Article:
Semi-Automatic Rifle Ban Would Reduce Jobs, Not Crime
Firearms Industry Reminds Congress to Respect Second Amendment Rights
Responding to Attorney General Eric Holder's comment Wednesday that the Obama Administration will attempt to reinstate a ban against semi-automatic rifles, the National Shooting Sports Foundation reminded Congress and all Americans that such a ban would cause jobs to be lost in a difficult economy, have no effect on reducing crime and would deprive millions of law-abiding sportsmen and gun owners of their Constitutional right to own the firearm of their choice.
Holder made his comments in connection with criminals supplying illegal guns from the United States to drug dealers in Mexico.
"The problem of criminals breaking the law to acquire firearms and illegally smuggling them across the border is not remedied by legislation that would violate the rights of Americans to own semi-automatic firearms," said Steve Sanetti, president of NSSF, the trade association of the firearms industry.
"These types of firearms, which are erroneously called 'assault weapons,' are used by millions of Americans for hunting, sporting and personal defense purposes," Sanetti added. "We can only conclude that certain officials are waiting for any politically advantageous excuse to announce the intention to seek a new ban on sporting rifles, a ban that would break the president's campaign promise to gun owners that 'I'm not going to take away your guns.'"
The industry and firearms owners were understandably outraged by Holder's comments, and even House Speaker Nancy Pelosi backed away from the idea of a new gun ban. "On that score, I think we need to enforce the laws we have right now," said Pelosi, surprisingly taking the position of pro-gun advocates.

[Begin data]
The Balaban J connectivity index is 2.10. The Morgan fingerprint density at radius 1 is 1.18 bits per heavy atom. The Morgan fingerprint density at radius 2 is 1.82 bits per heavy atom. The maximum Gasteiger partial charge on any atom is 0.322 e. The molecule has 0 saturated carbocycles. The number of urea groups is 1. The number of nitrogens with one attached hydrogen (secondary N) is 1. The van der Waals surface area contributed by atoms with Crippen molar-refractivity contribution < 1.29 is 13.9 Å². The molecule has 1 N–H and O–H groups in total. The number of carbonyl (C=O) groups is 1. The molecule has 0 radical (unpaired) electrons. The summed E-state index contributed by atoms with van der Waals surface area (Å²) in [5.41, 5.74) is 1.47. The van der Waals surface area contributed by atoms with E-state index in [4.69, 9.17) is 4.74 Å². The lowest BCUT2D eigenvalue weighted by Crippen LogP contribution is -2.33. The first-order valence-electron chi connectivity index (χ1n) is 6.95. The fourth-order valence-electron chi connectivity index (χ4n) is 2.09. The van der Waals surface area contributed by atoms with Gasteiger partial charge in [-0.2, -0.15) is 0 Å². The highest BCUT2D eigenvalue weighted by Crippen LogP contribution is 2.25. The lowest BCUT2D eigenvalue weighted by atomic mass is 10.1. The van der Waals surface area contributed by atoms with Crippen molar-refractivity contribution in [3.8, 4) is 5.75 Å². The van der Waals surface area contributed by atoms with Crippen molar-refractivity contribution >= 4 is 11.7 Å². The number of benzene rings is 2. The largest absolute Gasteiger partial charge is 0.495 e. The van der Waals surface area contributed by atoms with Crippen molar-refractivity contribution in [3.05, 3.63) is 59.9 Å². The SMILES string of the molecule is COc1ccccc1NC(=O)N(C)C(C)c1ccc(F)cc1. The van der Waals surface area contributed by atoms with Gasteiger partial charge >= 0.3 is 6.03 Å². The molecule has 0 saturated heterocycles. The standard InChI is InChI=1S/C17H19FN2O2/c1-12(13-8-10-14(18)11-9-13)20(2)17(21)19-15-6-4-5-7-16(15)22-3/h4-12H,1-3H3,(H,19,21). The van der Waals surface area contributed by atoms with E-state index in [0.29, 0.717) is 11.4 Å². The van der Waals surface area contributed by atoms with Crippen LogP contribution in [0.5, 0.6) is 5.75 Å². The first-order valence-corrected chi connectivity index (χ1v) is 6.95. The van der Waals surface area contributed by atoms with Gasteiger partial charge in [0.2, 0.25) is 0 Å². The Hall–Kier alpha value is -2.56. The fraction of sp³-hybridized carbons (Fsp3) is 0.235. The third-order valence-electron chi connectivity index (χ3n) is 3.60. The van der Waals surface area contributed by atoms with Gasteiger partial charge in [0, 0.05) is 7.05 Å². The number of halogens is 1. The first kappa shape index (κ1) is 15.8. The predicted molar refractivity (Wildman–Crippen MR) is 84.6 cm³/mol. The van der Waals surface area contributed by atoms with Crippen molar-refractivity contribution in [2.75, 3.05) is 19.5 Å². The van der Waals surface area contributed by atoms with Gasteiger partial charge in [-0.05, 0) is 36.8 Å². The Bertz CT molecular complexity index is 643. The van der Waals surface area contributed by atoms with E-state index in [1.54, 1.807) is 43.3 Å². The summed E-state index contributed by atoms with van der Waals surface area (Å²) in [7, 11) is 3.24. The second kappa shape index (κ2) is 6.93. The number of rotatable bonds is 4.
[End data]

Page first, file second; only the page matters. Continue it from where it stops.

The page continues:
Holder's use of the inaccurate term "assault weapons" is one that is deliberately used by gun-ban advocates to create confusion between legally sold, semi-automatic rifles and look-a-like, fully automatic military versions. While the civilian version of these rifles may resemble their military counterparts, the civilian rifle fires only one round with each pull of the trigger. Additionally, these rifles fire ammunition calibers no more powerful than traditional-looking sporting arms. Civilian access to fully automatic machine guns has been severely restricted since 1934.
Studies show that the ban against sporting firearms, known as the Assault Weapons Ban, that was in place from 1994 to 2004 did not reduce crime. Furthermore, there has been no increase in crime involving these types of firearms since Congress allowed the ban to expire.
A ban on sporting firearms also would have a severe effect on jobs and the economy. Sales of semi-automatic rifles have been strong over the last several months -- overall sales of firearms have increased as much as 42 percent -- and have allowed companies in the firearms industry to withstand, to some extent, the downturn in the economy.
"These semi-automatic rifles are the most popular rifle in America today and they are largely behind the recent increase in firearms sales," said Sanetti. "This is a bright spot in our economy and has helped save jobs in our industry."
Since the election last November gun owners have feared the Obama Administration would seek legislation that would infringe on their Second Amendment rights. "It appears gun owners' fears were well-founded given Attorney General Holder's comment that the Obama Administration will seek new restrictions on gun owners. A new gun ban would fly in the face of last year's Supreme Court decision in the Heller case that reaffirmed the Second Amendment right of all Americans to keep and bear arms," said Lawrence G. Keane, NSSF senior vice president and general counsel.
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